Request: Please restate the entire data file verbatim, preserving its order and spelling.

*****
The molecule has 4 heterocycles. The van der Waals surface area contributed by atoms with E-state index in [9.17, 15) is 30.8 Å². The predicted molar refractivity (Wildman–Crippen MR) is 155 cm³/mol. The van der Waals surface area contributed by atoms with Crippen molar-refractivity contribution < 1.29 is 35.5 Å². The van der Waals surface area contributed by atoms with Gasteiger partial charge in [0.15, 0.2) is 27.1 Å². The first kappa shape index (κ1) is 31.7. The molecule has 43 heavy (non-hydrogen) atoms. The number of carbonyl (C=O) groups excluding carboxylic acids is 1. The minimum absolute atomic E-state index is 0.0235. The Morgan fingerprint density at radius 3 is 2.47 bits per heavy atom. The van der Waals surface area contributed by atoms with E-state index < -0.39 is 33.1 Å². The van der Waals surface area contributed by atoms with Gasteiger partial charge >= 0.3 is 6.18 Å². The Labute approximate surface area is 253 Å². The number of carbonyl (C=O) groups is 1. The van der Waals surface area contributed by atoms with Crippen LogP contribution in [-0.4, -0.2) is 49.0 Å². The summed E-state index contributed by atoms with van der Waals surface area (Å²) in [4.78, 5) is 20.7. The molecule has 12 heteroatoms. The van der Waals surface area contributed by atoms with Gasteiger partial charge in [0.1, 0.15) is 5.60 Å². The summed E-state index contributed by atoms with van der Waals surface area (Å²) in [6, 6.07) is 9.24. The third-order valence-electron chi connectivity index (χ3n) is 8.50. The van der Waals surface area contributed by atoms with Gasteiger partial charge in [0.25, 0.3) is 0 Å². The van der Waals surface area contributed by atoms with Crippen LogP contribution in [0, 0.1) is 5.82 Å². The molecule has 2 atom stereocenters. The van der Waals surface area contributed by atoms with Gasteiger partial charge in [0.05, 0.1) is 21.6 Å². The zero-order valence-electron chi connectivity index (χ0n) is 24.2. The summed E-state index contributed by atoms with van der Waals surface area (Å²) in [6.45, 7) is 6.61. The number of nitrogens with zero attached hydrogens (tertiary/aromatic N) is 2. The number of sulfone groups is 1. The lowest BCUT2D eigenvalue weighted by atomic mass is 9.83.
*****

The molecule has 4 heterocycles. The van der Waals surface area contributed by atoms with E-state index in [9.17, 15) is 30.8 Å². The predicted molar refractivity (Wildman–Crippen MR) is 155 cm³/mol. The van der Waals surface area contributed by atoms with Crippen molar-refractivity contribution < 1.29 is 35.5 Å². The van der Waals surface area contributed by atoms with Gasteiger partial charge in [0.15, 0.2) is 27.1 Å². The first kappa shape index (κ1) is 31.7. The molecule has 43 heavy (non-hydrogen) atoms. The number of carbonyl (C=O) groups excluding carboxylic acids is 1. The minimum absolute atomic E-state index is 0.0235. The Morgan fingerprint density at radius 3 is 2.47 bits per heavy atom. The van der Waals surface area contributed by atoms with E-state index < -0.39 is 33.1 Å². The van der Waals surface area contributed by atoms with Gasteiger partial charge >= 0.3 is 6.18 Å². The Labute approximate surface area is 253 Å². The number of carbonyl (C=O) groups is 1. The van der Waals surface area contributed by atoms with Crippen LogP contribution in [-0.4, -0.2) is 49.0 Å². The summed E-state index contributed by atoms with van der Waals surface area (Å²) in [4.78, 5) is 20.7. The molecule has 12 heteroatoms. The van der Waals surface area contributed by atoms with Gasteiger partial charge in [0.1, 0.15) is 5.60 Å². The summed E-state index contributed by atoms with van der Waals surface area (Å²) in [6, 6.07) is 9.24. The third-order valence-electron chi connectivity index (χ3n) is 8.50. The van der Waals surface area contributed by atoms with Gasteiger partial charge in [0.25, 0.3) is 0 Å². The van der Waals surface area contributed by atoms with Crippen LogP contribution in [0, 0.1) is 5.82 Å². The molecule has 2 atom stereocenters. The van der Waals surface area contributed by atoms with Gasteiger partial charge in [0.05, 0.1) is 21.6 Å². The zero-order valence-electron chi connectivity index (χ0n) is 24.2. The summed E-state index contributed by atoms with van der Waals surface area (Å²) in [6.45, 7) is 6.61. The number of nitrogens with zero attached hydrogens (tertiary/aromatic N) is 2. The number of sulfone groups is 1. The lowest BCUT2D eigenvalue weighted by atomic mass is 9.83.